PDBIO 305: Cell Metabolism - Week 2
PDBIO 305: Cell Metabolism - Week 2 PDBIO305
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This 4 page Class Notes was uploaded by Kirsten Notetaker on Friday September 9, 2016. The Class Notes belongs to PDBIO305 at Brigham Young University taught by David Thomson in Fall 2016. Since its upload, it has received 10 views. For similar materials see Human Physiology in Physiology and Developmental Biology at Brigham Young University.
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Date Created: 09/09/16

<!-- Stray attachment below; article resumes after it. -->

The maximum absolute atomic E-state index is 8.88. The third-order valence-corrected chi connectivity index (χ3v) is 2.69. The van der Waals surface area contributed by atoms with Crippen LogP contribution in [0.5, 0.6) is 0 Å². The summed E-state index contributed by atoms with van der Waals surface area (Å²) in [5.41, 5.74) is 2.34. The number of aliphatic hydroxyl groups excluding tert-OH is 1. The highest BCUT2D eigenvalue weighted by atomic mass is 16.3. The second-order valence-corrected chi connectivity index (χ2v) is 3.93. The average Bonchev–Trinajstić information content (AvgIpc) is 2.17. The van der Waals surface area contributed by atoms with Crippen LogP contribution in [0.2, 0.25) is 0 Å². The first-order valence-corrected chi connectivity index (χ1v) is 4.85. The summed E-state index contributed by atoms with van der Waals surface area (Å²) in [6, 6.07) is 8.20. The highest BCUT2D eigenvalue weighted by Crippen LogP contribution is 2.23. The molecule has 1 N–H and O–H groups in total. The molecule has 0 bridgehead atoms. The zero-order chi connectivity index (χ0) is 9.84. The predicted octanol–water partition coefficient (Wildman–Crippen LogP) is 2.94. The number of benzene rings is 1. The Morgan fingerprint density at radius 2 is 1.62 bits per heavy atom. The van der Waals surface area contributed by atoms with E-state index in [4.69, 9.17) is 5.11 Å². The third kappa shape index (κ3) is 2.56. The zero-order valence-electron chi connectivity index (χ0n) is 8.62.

Metabolism ***FOR EXAM it is most important to know basic concepts along w/ reactants, products & enzymes/cofactors and where things happen – specific intermediate steps are not as important. Make sure to know how much of each product is produced from each step (glycolysis, Krebs/Citric Acid cycle, etc. for a given amount of a certain reactant!*** ATP (Adenosine Triphosphate) – cellular energy currency Made from adenine, ribose & 3 phosphate groups ATP Hydrolysis fun fact: every day you turn over (breakdown & resynthesize) an amount of ATP roughly equivalent to your body weight! Cellular movement, molecular synthesis, & transport across membranes all require ATP Phosphocreatine (PCr) Creatine phosphate + ADP -> creatine k<- creatine + ATP Able to produce ATP very quickly! ATP Production from Glucose: Glycolysis -> Citric acid (Krebs) cycle -> oxidative phosphorylation Glycolysis 10 separate sequential chemical reactions that break down glucose into 2 pyruvate molecules Anaerobic process Occurs in cytosol of cell Not very efficient – low energy yield Glucose -> 2 pyruvate Uses 2 NAD and 2 ADP + 2 P -> 2iNADH + H (to be used in oxidative phosphorylation) and 2 ATP Mitochondria and ATP production Pyruvate converts to acetate -> Acetyl-CoA -> citric acid cycle -> Occurs in mitochondrial matrix Mitochondria Energy organelle Major site of ATP production Contains enzymes for citric acid cycle & e- transport chain Enclosed by a double membrane Linking step Converts pyruvate (3 carbon) to acetyl-CoA (2 carbon) + + Pyruvate + CoA + NAD -> acetyl CoA + CO + NADH2+ H Krebs Cycle For each acetyl-CoA proceeding through the cycle: produces 1 ATP (GTP), 3 NADH, 1 FADH , 2nd 2 CO 2 Does not require molecular oxygen, but will stop if oxygen is not available to the e- transport chain (ETC) Pyruvate from glycolysis is converted to acetyl-CoA which enters citric acid cycle Cycle consists of eight reactions directed by enzymes of mitochondrial matrix Important in preparing hydrogen carrier molecules for entry into ETC Total produced so far (from glycolysis & Krebs cycle): 4 ATP, 10 NADH, 2 FADH2, 6 CO2 Electron Transport Chain (ETC) – mechanism of oxidative phosphorylation NOTE: this is mostly a reference to help understand the overall process, remember you don’t need to memorize each of these reactions Requires oxygen Series of reactions on the inner mitochondrial membrane Major source of ATP 1) H released by earlier rxns is carried to inner mitochondrial membrane by NADH or FADH and released 2 a. NAD is free to pick up another H 2) A “high energy” e- is extracted from the H and passed along from protein to protein, releasing energy as it moves to a lower-energy state 3) This energy is used to pump H (generated in step 2) from the matrix to the intermembrane space a. Creates an electrochemical gradient 4) At end of ETC oxygen recombines w/ H -> H O 2 5) Proton gradient generated in step 3 has stored energy – protons want to travel down from high-energy state in intermembrane space back into the matrix, where energy state is low a. Occurs through a H ion channel called ATP synthase 6) ATP synthase uses energy released as protons flow through it to generate ATP from ADP and inorganic phosphate 7) NADH drops its H and associated e- off at complex I and results in the release of enough energy for production of ~2.5 ATP 8) FADH drops its H and associated e- off at complex II. This is downstream from complex I and thus less energy is released, fewer protons are pumped into the intermembrane space, and fewer ATP (~1.5) are generated Uncoupling proteins (UCPs) insert in the inner-mitochondrial membrane + and act as a channel through which H can be transported Protein & fat are oxidized in similar ways Protein -> amino acids -> Krebs cycle -> oxidative phosphorylation, etc. Fat oxidation Fats are stored as triglycerides (glycerol + 3 fatty acids) Lipolysis = breakdown of triglycerides Fatty acids separate from glycerol Glycerol can enter glycolysis Beta-oxidation = Fatty acids (many carbons) -> acetyl CoAs (2 carbons) This then enters the Krebs cycle -> oxidative phosphorylation, etc. Typical fatty acid is 12-14 carbons in length, so many Acetyl CoAs are produced from 1 fatty acid molecule This occurs in the mitochondria “Anaerobic” Glycolysis Normal glycolysis is actually not ever aerobic (using oxygen), but “anaerobic” glycolysis refers to the glycolysis which happens when oxygen supplies are limited (which affects the ETC) When oxygen is limited, the ETC gets backed up and NADH levels + increase because they can’t enter the ETC -> decrease in NAD levels Decrease in NAD -> Krebs cycle can’t go, so it stops -> buildup of acetyl CoA and pyruvate + Decrease in NAD also -> glycolysis can’t go, so it also stops + Lactate dehydrogenase uses NADH + H to convert pyruvate -> lactate + This converts NADH -> NAD , which can now be used to continue glycolysis This is less efficient because the NAD must be used again for the pyruvate conversion, so it does not go to the Krebs cycle and less ATP is produced – but this process can still happen quickly in response to oxygen deficiency This process is not indefinite, as the pH will decrease (conditions become more acidic) – eventually you will need to begin aerobic glycolysis again, but this helps while oxygen is limited Gluconeogenesis Creation of “new” glucose Amino acids, glycerol, lactate, are used as substrates for glucose formation Basically the reverse of the ATP production process